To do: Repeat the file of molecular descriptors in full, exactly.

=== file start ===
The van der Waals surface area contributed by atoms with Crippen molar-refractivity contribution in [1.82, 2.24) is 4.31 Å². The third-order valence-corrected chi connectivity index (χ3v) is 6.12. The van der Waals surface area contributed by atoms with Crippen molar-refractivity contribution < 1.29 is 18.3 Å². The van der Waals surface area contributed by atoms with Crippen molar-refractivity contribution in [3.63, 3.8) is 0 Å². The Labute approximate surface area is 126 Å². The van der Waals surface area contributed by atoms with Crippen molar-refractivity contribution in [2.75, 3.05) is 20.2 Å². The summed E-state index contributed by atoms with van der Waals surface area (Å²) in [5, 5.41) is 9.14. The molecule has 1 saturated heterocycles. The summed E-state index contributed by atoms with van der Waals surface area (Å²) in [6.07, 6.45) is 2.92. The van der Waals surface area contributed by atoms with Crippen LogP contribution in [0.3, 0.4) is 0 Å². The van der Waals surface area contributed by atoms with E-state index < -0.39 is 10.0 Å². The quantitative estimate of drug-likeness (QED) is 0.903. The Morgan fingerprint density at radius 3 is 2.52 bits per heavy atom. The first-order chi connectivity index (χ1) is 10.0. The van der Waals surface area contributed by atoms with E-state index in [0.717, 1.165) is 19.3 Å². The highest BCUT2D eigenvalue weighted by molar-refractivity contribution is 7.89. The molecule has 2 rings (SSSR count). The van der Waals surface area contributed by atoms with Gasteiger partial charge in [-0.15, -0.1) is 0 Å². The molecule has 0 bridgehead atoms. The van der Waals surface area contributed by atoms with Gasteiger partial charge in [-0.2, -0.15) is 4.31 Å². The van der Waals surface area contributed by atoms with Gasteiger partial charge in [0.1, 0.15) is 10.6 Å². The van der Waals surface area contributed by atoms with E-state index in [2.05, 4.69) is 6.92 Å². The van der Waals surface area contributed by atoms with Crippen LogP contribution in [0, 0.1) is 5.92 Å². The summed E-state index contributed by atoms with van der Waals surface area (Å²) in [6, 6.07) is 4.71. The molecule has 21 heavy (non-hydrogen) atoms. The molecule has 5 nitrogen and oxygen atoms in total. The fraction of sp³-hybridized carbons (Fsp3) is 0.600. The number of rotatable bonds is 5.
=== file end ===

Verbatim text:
The van der Waals surface area contributed by atoms with Crippen molar-refractivity contribution in [1.82, 2.24) is 4.31 Å². The third-order valence-corrected chi connectivity index (χ3v) is 6.12. The van der Waals surface area contributed by atoms with Crippen molar-refractivity contribution < 1.29 is 18.3 Å². The van der Waals surface area contributed by atoms with Crippen molar-refractivity contribution in [3.63, 3.8) is 0 Å². The Labute approximate surface area is 126 Å². The van der Waals surface area contributed by atoms with Crippen molar-refractivity contribution in [2.75, 3.05) is 20.2 Å². The summed E-state index contributed by atoms with van der Waals surface area (Å²) in [5, 5.41) is 9.14. The molecule has 1 saturated heterocycles. The summed E-state index contributed by atoms with van der Waals surface area (Å²) in [6.07, 6.45) is 2.92. The van der Waals surface area contributed by atoms with Crippen LogP contribution in [0.3, 0.4) is 0 Å². The van der Waals surface area contributed by atoms with E-state index < -0.39 is 10.0 Å². The quantitative estimate of drug-likeness (QED) is 0.903. The Morgan fingerprint density at radius 3 is 2.52 bits per heavy atom. The first-order chi connectivity index (χ1) is 10.0. The van der Waals surface area contributed by atoms with E-state index in [0.717, 1.165) is 19.3 Å². The highest BCUT2D eigenvalue weighted by molar-refractivity contribution is 7.89. The molecule has 2 rings (SSSR count). The van der Waals surface area contributed by atoms with Gasteiger partial charge in [-0.15, -0.1) is 0 Å². The molecule has 0 bridgehead atoms. The van der Waals surface area contributed by atoms with Gasteiger partial charge in [-0.2, -0.15) is 4.31 Å². The van der Waals surface area contributed by atoms with Gasteiger partial charge in [0.1, 0.15) is 10.6 Å². The van der Waals surface area contributed by atoms with E-state index in [2.05, 4.69) is 6.92 Å². The van der Waals surface area contributed by atoms with Crippen LogP contribution in [0, 0.1) is 5.92 Å². The summed E-state index contributed by atoms with van der Waals surface area (Å²) in [6, 6.07) is 4.71. The molecule has 21 heavy (non-hydrogen) atoms. The molecule has 5 nitrogen and oxygen atoms in total. The fraction of sp³-hybridized carbons (Fsp3) is 0.600. The number of rotatable bonds is 5.